Link Between Poverty and Mental Illness

While mental illness can affect anyone, there is new research that suggests that people with low incomes are more prone to it. Authorities hope that the study, which was published in the March issue of the Archives of Psychiatry, will be beneficial for dealing with public health issues.

We already know that poverty leads to a host of problems, including health problems and lack of medical care, and a lack of education and training. With the added threat of mental illness, we can see even more need to help these people make use of resources available to them.

Falling Into Poverty

Someone who drops from a higher income level to poverty will face mental illness in the form of anxiety, depression, and mood disorders. These individuals are most likely anxious and upset because of the worry associated with losing their income and social status. The overwhelming concern over how to pay the bills and make ends meet can lead to real mental illness disorders.

Long-Term Poverty

On the other hand, people who have been living in poverty for some time or grew up in it may suffer from mental illness for other reasons. Their depression and mood disorders may stem from a lack of optimism for the future. Furthermore, someone in poverty may not have access to, or knowledge about, medical help and therapy that would help diagnose and treat their mental illness.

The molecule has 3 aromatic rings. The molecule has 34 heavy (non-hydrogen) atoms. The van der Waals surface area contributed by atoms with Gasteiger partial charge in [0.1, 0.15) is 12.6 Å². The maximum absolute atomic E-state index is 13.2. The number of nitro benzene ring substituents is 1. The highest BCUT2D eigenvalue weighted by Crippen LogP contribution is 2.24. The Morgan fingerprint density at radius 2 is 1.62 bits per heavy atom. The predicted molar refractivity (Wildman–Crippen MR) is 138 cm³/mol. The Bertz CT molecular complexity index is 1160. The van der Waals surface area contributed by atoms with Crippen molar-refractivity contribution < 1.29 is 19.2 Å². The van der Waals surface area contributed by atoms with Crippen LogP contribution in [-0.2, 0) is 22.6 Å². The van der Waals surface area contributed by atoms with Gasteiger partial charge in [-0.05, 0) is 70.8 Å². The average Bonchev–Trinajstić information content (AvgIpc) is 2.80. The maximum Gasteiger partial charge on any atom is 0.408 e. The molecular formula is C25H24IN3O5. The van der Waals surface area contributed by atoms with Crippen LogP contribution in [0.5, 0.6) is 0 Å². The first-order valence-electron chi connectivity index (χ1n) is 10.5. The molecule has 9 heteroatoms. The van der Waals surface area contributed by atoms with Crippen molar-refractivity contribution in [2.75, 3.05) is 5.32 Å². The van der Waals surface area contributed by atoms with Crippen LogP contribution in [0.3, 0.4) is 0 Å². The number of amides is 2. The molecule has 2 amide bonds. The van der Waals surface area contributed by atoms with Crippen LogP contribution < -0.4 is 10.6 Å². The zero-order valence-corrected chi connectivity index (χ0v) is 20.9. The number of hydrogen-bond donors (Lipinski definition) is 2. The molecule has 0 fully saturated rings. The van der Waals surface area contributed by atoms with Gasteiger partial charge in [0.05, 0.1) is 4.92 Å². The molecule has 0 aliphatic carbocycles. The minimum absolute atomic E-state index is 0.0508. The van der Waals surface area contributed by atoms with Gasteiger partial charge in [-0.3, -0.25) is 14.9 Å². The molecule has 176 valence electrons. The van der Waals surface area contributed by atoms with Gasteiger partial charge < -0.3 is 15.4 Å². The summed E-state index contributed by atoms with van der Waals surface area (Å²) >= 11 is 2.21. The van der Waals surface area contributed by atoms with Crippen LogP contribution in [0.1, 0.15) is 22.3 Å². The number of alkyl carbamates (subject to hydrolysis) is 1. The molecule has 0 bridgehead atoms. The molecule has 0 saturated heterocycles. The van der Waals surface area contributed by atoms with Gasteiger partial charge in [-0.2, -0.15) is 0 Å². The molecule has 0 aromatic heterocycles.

It is possible that poverty causes mental illness. People living in long-term poverty may lack motivation or confidence to succeed in life. This can cause depression and suicidal thoughts. Lack of nutrition, lack of education, and a feeling of living day to day can all deplete someone’s energy and willpower.

Mental Illness Causing Poverty

It’s also possible that mental illness helps put someone into poverty. Someone who suffers from a mental disorder may not be able to hold down a job, or may not manage their finances well enough to stay out of poverty. In these cases, someone may also turn to drugs or alcohol to relieve their mental or physical pain, and may add substance addiction to the list of things keeping them down, financially.

There are programs and help in place for many of the people in poverty that suffer from mental illness. Many of them, however, don’t know about the resources. Researchers from the study hope their report helps change that:

“Most important, the findings suggest that income below $20,000 per year is associated with substantial psychopathologic characteristics and that there is a need for targeted interventions to treat and prevent mental illness in this low-income sector of the population,” the researchers concluded. “The findings also suggest that adults with reduction in income are at increased risk of mood and substance use disorders.” (1)

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